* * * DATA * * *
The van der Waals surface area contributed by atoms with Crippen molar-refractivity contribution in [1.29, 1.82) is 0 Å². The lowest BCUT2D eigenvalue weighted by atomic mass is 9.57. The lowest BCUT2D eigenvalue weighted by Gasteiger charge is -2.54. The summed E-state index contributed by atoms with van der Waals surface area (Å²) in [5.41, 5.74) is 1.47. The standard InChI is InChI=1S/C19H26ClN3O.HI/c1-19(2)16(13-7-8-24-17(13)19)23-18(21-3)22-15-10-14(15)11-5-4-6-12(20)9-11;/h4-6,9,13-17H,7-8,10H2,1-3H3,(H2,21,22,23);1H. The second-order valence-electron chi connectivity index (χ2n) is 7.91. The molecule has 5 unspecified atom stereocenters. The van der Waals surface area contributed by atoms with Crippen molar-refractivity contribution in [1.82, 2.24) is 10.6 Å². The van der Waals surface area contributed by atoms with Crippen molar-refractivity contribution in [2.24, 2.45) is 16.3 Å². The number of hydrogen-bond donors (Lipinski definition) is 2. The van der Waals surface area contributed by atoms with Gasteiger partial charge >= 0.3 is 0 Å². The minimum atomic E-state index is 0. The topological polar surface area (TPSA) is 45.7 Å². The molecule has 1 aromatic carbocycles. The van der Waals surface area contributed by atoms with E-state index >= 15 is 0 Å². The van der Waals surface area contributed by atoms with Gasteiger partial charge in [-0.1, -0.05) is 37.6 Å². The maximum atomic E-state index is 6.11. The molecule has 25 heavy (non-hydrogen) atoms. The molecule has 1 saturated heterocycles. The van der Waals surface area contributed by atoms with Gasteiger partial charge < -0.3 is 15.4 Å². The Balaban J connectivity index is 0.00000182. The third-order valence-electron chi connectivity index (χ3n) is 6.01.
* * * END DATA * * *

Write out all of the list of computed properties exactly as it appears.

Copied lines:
The van der Waals surface area contributed by atoms with Crippen molar-refractivity contribution in [1.29, 1.82) is 0 Å². The lowest BCUT2D eigenvalue weighted by atomic mass is 9.57. The lowest BCUT2D eigenvalue weighted by Gasteiger charge is -2.54. The summed E-state index contributed by atoms with van der Waals surface area (Å²) in [5.41, 5.74) is 1.47. The standard InChI is InChI=1S/C19H26ClN3O.HI/c1-19(2)16(13-7-8-24-17(13)19)23-18(21-3)22-15-10-14(15)11-5-4-6-12(20)9-11;/h4-6,9,13-17H,7-8,10H2,1-3H3,(H2,21,22,23);1H. The second-order valence-electron chi connectivity index (χ2n) is 7.91. The molecule has 5 unspecified atom stereocenters. The van der Waals surface area contributed by atoms with Crippen molar-refractivity contribution in [1.82, 2.24) is 10.6 Å². The van der Waals surface area contributed by atoms with Crippen molar-refractivity contribution in [2.24, 2.45) is 16.3 Å². The number of hydrogen-bond donors (Lipinski definition) is 2. The van der Waals surface area contributed by atoms with Gasteiger partial charge >= 0.3 is 0 Å². The minimum atomic E-state index is 0. The topological polar surface area (TPSA) is 45.7 Å². The molecule has 1 aromatic carbocycles. The van der Waals surface area contributed by atoms with E-state index >= 15 is 0 Å². The van der Waals surface area contributed by atoms with Gasteiger partial charge in [-0.1, -0.05) is 37.6 Å². The maximum atomic E-state index is 6.11. The molecule has 25 heavy (non-hydrogen) atoms. The molecule has 1 saturated heterocycles. The van der Waals surface area contributed by atoms with Gasteiger partial charge < -0.3 is 15.4 Å². The Balaban J connectivity index is 0.00000182. The third-order valence-electron chi connectivity index (χ3n) is 6.01.